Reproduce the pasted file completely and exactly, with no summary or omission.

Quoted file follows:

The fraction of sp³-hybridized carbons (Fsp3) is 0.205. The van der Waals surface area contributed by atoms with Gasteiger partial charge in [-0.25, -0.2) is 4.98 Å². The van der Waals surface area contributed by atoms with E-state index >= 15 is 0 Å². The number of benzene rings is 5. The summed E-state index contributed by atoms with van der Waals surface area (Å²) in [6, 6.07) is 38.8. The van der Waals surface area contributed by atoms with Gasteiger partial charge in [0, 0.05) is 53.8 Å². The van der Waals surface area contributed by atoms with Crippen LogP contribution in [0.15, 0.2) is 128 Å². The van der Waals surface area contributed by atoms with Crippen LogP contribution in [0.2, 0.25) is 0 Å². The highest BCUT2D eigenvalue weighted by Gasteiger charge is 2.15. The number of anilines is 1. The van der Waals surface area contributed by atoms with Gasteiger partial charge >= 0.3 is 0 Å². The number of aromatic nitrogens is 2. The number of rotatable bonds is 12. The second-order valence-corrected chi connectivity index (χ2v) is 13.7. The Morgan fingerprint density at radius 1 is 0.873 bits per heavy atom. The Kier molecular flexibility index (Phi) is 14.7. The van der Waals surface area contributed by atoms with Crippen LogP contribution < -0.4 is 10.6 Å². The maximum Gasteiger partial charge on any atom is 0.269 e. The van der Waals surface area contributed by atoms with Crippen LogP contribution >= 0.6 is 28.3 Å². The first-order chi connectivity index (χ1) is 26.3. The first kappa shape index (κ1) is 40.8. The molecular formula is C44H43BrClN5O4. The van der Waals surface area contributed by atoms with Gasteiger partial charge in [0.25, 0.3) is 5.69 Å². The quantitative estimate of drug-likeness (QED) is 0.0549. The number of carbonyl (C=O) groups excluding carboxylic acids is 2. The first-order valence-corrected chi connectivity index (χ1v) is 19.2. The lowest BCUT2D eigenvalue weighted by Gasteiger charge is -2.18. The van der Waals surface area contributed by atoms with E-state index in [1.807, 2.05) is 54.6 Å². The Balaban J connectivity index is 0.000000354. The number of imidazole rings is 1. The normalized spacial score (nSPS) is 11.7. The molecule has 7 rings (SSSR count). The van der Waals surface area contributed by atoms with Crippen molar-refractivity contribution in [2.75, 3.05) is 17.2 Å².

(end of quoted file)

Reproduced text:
The fraction of sp³-hybridized carbons (Fsp3) is 0.205. The van der Waals surface area contributed by atoms with Gasteiger partial charge in [-0.25, -0.2) is 4.98 Å². The van der Waals surface area contributed by atoms with E-state index >= 15 is 0 Å². The number of benzene rings is 5. The summed E-state index contributed by atoms with van der Waals surface area (Å²) in [6, 6.07) is 38.8. The van der Waals surface area contributed by atoms with Gasteiger partial charge in [0, 0.05) is 53.8 Å². The van der Waals surface area contributed by atoms with Crippen LogP contribution in [0.15, 0.2) is 128 Å². The van der Waals surface area contributed by atoms with Crippen LogP contribution in [0.2, 0.25) is 0 Å². The highest BCUT2D eigenvalue weighted by Gasteiger charge is 2.15. The number of anilines is 1. The van der Waals surface area contributed by atoms with Gasteiger partial charge >= 0.3 is 0 Å². The number of aromatic nitrogens is 2. The number of rotatable bonds is 12. The second-order valence-corrected chi connectivity index (χ2v) is 13.7. The Morgan fingerprint density at radius 1 is 0.873 bits per heavy atom. The Kier molecular flexibility index (Phi) is 14.7. The van der Waals surface area contributed by atoms with Crippen LogP contribution < -0.4 is 10.6 Å². The maximum Gasteiger partial charge on any atom is 0.269 e. The van der Waals surface area contributed by atoms with Crippen LogP contribution >= 0.6 is 28.3 Å². The first-order chi connectivity index (χ1) is 26.3. The first kappa shape index (κ1) is 40.8. The molecular formula is C44H43BrClN5O4. The van der Waals surface area contributed by atoms with Gasteiger partial charge in [0.25, 0.3) is 5.69 Å². The quantitative estimate of drug-likeness (QED) is 0.0549. The number of carbonyl (C=O) groups excluding carboxylic acids is 2. The first-order valence-corrected chi connectivity index (χ1v) is 19.2. The lowest BCUT2D eigenvalue weighted by Gasteiger charge is -2.18. The van der Waals surface area contributed by atoms with E-state index in [1.807, 2.05) is 54.6 Å². The Balaban J connectivity index is 0.000000354. The number of imidazole rings is 1. The normalized spacial score (nSPS) is 11.7. The molecule has 7 rings (SSSR count). The van der Waals surface area contributed by atoms with Crippen molar-refractivity contribution in [2.75, 3.05) is 17.2 Å².